TO THE EDITOR OF THE CORK EXAMINER.

STATE OF THE KANTURK UNION.
Kanturk, Oct. 13, 1847
DEAR SIR– There was an awful meeting of the poor population of the neighbourhood, at the poor-house, this day. It being board day, there were a good number of the Guardians met. The hungry creatures became so clamourous for food, that the soldiers were obliged to be sent for. One of these poor fellows touched, either by intention or otherwise, one of the ex-officios; he was immediately put into irons.

There were 400 admitted this day. There was also a large concern taken, that would accommodate 300 more. In addition to this, the consumption for out-door relief for the week will be over 40 tons of meal. This will give an idea of our situation in Duhallow. We are entering on a season of the most fearful foreboding; the poor without clothes, food, or shelter– no friend scarcely to feel for them except the kind-hearted landlord, who orders them off his lands, and out of his sight, that he might not see nor hear from them.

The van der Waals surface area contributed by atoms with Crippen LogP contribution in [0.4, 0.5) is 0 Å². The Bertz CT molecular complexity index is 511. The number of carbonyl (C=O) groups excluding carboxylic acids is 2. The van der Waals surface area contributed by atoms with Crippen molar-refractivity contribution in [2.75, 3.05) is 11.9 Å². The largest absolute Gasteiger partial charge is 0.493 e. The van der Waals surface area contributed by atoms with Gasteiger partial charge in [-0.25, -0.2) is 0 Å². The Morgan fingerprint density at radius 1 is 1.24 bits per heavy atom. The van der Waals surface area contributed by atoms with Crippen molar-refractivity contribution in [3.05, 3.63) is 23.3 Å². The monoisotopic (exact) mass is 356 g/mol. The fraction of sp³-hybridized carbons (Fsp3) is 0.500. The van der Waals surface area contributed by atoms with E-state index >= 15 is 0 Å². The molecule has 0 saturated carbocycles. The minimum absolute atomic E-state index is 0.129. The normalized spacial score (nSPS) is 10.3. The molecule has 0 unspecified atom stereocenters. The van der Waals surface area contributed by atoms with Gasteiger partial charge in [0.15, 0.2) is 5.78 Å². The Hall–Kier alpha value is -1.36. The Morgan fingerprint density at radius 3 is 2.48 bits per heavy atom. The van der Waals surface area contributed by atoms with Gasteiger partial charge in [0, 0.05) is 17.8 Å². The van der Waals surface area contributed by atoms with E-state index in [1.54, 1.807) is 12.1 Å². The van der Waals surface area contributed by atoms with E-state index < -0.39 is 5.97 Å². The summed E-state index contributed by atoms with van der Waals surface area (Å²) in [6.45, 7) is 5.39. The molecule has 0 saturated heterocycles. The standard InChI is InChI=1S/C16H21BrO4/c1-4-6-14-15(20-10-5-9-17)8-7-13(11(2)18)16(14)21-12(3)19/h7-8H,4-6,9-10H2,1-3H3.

I forgot to tell you that a deputation from the Board of Guardians waited on the Commissioners, and on the Lord Lieutenant, to know if anything would be done in the way of assisting them, either by a loan or in the shape of employment. The answer from both was the same, although at separate interviews, and that was, to go home, to pay the poor-rates and to collect their rents, and pay every fraction of the loan received from the government. I leave you to judge, Mr. Editor, whether they needed the advice about the rents.

A FRIEND TO THE POOR.

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